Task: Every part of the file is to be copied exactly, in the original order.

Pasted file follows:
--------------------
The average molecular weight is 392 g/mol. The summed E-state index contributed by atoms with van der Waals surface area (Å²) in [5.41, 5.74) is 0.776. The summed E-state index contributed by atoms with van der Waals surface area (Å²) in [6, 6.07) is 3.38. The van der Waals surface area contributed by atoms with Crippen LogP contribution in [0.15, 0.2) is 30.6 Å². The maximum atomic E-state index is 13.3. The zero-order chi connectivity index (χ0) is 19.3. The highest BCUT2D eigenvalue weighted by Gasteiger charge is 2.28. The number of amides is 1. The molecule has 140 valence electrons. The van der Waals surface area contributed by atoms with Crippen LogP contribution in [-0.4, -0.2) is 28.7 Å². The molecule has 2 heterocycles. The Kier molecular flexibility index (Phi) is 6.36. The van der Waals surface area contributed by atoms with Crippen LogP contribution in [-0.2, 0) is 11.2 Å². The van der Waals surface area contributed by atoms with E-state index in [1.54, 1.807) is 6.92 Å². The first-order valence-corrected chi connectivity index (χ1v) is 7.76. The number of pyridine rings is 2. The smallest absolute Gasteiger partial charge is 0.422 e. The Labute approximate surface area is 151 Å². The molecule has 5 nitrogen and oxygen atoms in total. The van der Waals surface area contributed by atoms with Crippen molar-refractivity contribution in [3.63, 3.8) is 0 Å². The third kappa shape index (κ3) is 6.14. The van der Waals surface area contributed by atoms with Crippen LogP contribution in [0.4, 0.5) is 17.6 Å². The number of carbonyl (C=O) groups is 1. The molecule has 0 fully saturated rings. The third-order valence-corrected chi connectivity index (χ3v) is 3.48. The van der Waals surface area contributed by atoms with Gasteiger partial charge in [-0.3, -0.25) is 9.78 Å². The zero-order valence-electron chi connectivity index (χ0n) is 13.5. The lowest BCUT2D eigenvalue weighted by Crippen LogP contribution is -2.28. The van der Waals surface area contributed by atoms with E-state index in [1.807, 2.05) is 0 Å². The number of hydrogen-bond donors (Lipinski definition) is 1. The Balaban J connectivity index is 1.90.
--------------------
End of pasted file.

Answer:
The average molecular weight is 392 g/mol. The summed E-state index contributed by atoms with van der Waals surface area (Å²) in [5.41, 5.74) is 0.776. The summed E-state index contributed by atoms with van der Waals surface area (Å²) in [6, 6.07) is 3.38. The van der Waals surface area contributed by atoms with Crippen LogP contribution in [0.15, 0.2) is 30.6 Å². The maximum atomic E-state index is 13.3. The zero-order chi connectivity index (χ0) is 19.3. The highest BCUT2D eigenvalue weighted by Gasteiger charge is 2.28. The number of amides is 1. The molecule has 140 valence electrons. The van der Waals surface area contributed by atoms with Crippen LogP contribution in [-0.4, -0.2) is 28.7 Å². The molecule has 2 heterocycles. The Kier molecular flexibility index (Phi) is 6.36. The van der Waals surface area contributed by atoms with Crippen LogP contribution in [-0.2, 0) is 11.2 Å². The van der Waals surface area contributed by atoms with E-state index in [1.54, 1.807) is 6.92 Å². The first-order valence-corrected chi connectivity index (χ1v) is 7.76. The number of pyridine rings is 2. The smallest absolute Gasteiger partial charge is 0.422 e. The Labute approximate surface area is 151 Å². The molecule has 5 nitrogen and oxygen atoms in total. The van der Waals surface area contributed by atoms with Crippen molar-refractivity contribution in [3.63, 3.8) is 0 Å². The third kappa shape index (κ3) is 6.14. The van der Waals surface area contributed by atoms with Crippen LogP contribution in [0.4, 0.5) is 17.6 Å². The number of carbonyl (C=O) groups is 1. The molecule has 0 fully saturated rings. The third-order valence-corrected chi connectivity index (χ3v) is 3.48. The van der Waals surface area contributed by atoms with Gasteiger partial charge in [-0.3, -0.25) is 9.78 Å². The zero-order valence-electron chi connectivity index (χ0n) is 13.5. The lowest BCUT2D eigenvalue weighted by Crippen LogP contribution is -2.28. The van der Waals surface area contributed by atoms with E-state index in [1.807, 2.05) is 0 Å². The number of hydrogen-bond donors (Lipinski definition) is 1. The Balaban J connectivity index is 1.90.